[6]:
def identify():
    import os
    import socket

    return {"host": socket.gethostname(), "pid": os.getpid()}


rc[:].apply_async(identify).get_dict()
[6]:
{0: {'host': 'touchy', 'pid': 24774},
 1: {'host': 'touchy', 'pid': 24775},
 2: {'host': 'touchy', 'pid': 24776},
 3: {'host': 'touchy', 'pid': 24762},
 4: {'host': 'touchy', 'pid': 24769},
 5: {'host': 'touchy', 'pid': 24773}}

We can send signals to engine sets by id

(sending signals to just one engine is still a work in progress)

[7]:
import signal
import time

ar = rc[:].apply_async(time.sleep, 100)
[8]:
# oops! I meant 1!

await cluster.signal_engines(signal.SIGINT)
ar.get()
Sending signal 2 to engine(s) 1623757384-b3pm
Sending signal 2 to engine(s) 1623757385-pe8h
[0:apply]:
---------------------------------------------------------------------------KeyboardInterrupt                         Traceback (most recent call last)<string> in <module>
KeyboardInterrupt:

[1:apply]:
---------------------------------------------------------------------------KeyboardInterrupt                         Traceback (most recent call last)<string> in <module>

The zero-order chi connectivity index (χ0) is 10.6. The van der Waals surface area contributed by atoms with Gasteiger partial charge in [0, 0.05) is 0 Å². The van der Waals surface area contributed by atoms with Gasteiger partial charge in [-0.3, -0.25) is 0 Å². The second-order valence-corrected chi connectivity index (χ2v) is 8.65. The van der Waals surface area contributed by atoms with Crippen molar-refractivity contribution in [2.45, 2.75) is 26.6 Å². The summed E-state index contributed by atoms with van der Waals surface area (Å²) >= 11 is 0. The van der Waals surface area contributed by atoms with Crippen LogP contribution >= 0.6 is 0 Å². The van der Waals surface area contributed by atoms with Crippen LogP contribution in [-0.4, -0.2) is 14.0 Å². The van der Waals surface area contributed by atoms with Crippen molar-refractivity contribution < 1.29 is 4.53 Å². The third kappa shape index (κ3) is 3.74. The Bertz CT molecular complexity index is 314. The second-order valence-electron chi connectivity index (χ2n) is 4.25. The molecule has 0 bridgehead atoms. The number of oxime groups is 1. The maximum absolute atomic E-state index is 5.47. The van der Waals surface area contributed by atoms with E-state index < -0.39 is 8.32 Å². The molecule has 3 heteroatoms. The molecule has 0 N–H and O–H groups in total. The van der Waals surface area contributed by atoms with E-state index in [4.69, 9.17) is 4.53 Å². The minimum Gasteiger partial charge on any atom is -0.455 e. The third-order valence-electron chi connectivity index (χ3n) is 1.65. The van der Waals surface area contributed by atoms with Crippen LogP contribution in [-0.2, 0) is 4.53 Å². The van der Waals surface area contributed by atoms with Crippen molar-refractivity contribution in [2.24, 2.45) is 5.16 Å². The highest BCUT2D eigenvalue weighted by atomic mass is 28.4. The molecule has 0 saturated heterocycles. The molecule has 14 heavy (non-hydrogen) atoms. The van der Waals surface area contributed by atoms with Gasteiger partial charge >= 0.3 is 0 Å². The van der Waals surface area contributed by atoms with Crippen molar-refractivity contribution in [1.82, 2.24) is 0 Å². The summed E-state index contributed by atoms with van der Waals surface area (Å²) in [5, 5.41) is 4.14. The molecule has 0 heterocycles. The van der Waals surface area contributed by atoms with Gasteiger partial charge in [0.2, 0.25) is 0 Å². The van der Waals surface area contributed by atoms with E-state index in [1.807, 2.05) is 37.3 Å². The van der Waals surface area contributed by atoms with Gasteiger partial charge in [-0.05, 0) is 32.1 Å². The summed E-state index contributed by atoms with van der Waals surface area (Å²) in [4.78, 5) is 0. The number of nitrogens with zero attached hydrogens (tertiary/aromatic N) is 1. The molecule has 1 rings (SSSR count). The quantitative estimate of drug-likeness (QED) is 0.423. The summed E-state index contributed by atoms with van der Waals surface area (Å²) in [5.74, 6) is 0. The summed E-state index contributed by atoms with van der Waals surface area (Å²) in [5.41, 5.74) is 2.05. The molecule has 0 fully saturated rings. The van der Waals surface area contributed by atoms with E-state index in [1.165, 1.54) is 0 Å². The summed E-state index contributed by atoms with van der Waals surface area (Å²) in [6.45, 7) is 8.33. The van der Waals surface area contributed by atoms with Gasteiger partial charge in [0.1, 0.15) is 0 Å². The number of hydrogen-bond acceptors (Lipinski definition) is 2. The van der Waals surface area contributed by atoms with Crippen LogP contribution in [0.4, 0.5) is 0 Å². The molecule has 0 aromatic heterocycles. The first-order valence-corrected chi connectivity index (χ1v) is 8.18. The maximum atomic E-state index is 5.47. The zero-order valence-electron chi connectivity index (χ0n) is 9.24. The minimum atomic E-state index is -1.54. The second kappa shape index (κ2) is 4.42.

KeyboardInterrupt:

[2:apply]:
---------------------------------------------------------------------------KeyboardInterrupt                         Traceback (most recent call last)<string> in <module>
KeyboardInterrupt:

[3:apply]:
---------------------------------------------------------------------------KeyboardInterrupt                         Traceback (most recent call last)<string> in <module>
KeyboardInterrupt:

... 2 more exceptions ...

Now it’s time to cleanup. Every start_ method has a correspinding stop_method.

We can stop one engine set at a time with stop_engines:

[9]:
await cluster.stop_engines(engine_set_2)
Stopping engine(s): 1623757385-pe8h

Or stop the whole cluster

[10]:
await cluster.stop_cluster()
Stopping engine(s): 1623757384-b3pm
Stopping controller
Controller stopped: {'exit_code': 0, 'pid': 24758}

Cluster as a context manager

Cluster can also be used as a Context manager, in which case:

  1. entering the context manager starts the cluster